Ghost rider in the sky: Scientists use lasers to project movie onto clouds (VIDEO)

Screenshot from YouTube video by user New Scientist
A green ghost rider appeared in the sky over the British city of Nottingham when scientists started testing a newly developed projecting device which allows the beaming of moving images directly onto clouds for the first time ever.

The image of a galloping horse rider was projected onto the clouds from a distance of 50 meters by a special laser-based projection system mounted on an aircraft.

The system beaming the images into the clouds was invented by a research team, calling itself Project Nimbus. It is composed of a designer, Dave Lynch, and a chemist, Dr Mike Nix, from the University of Leeds, who ultimately want to be able to beam the movies onto the clouds from the ground.

The video of the galloping horse-rider is a result of a five year long research project.

“Project Nimbus is the exploration of digital and analogue techniques to project moving images onto clouds from the ground, sea level and aircraft including planes, paragliders and hot air balloons,” the researchers explain on their website.

Applications for the new device aren't restricted to just clouds, as “the project aims to deliver multiple projection installations also onto cooling towers, steam trains and urban vents,” the Project Nimbus team claims.

The idea of such a device originally came to Dave Lynch as he was doing his master’s degree. During his studies he stumbled upon a military paper on the war in Vietnam, describing sky projections that were used as a psychological weapon against the Vietnamese.

Inspired by the idea, Lynch started his own experiments in 2007. However, they were unsuccessful because of a lack of the necessary equipment.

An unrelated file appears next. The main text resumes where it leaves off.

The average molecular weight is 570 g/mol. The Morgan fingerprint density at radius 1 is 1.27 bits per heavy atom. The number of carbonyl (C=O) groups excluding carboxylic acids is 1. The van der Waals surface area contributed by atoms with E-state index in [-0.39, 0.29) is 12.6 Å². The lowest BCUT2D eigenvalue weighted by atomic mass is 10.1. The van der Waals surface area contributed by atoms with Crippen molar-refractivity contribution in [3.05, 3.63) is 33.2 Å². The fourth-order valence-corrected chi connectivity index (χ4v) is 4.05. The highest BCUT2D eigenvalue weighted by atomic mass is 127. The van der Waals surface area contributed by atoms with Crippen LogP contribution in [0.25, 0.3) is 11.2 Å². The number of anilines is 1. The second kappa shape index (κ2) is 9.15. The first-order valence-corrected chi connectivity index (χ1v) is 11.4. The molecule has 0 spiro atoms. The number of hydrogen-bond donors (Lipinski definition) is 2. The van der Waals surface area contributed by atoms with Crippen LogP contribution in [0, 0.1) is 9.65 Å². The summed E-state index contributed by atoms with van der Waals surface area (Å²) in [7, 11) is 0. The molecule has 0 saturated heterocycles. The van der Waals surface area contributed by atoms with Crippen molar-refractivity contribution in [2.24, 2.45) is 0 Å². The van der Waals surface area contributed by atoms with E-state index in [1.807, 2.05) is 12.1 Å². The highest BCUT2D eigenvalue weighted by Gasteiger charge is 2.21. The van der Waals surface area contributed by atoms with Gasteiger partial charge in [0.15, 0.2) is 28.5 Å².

In 2012, he returned to experimenting after he received funding from the AND festival and the arts incubator Octopus Collective, New Scientist reports.

The working principle of the Lynch’s device is based on a zoopraxiscope – a creation of a 19th-century photographer Eadweard Muybridge, which is thought to be a kind of the world’s first movie projector.

Zoopraxiscope (Image from

The device developed by Muybridge projected a series of pictures from glass discs having images of a galloping horse on them. The modern researchers also decided to use the image of a moving horse for their experiments, as a tribute to the Muybridge’s creation.

“The experimental projection devices fuse old and new methods developed from ubiquitous technology,” the project authors say.

The original principle of the zoopraxiscope would not work for projecting images onto the clouds, so the team decided to use a laser.

As a result, the Project Nimbus device uses 2.5W 532nm laser as a light source with hemispherical lenses transforming the laser beam and creating the shape of the image.

The researchers presented the findings of their study at Leeds City Museum on Saturday, July 4.

Referring to the future of the project, Dave Lynch expressed hope “to collaborate with someone like flight pioneer Richard Branson to develop a digital art piece which allows us to interact and experience the world through cloud projections,” as he told the New Scientist.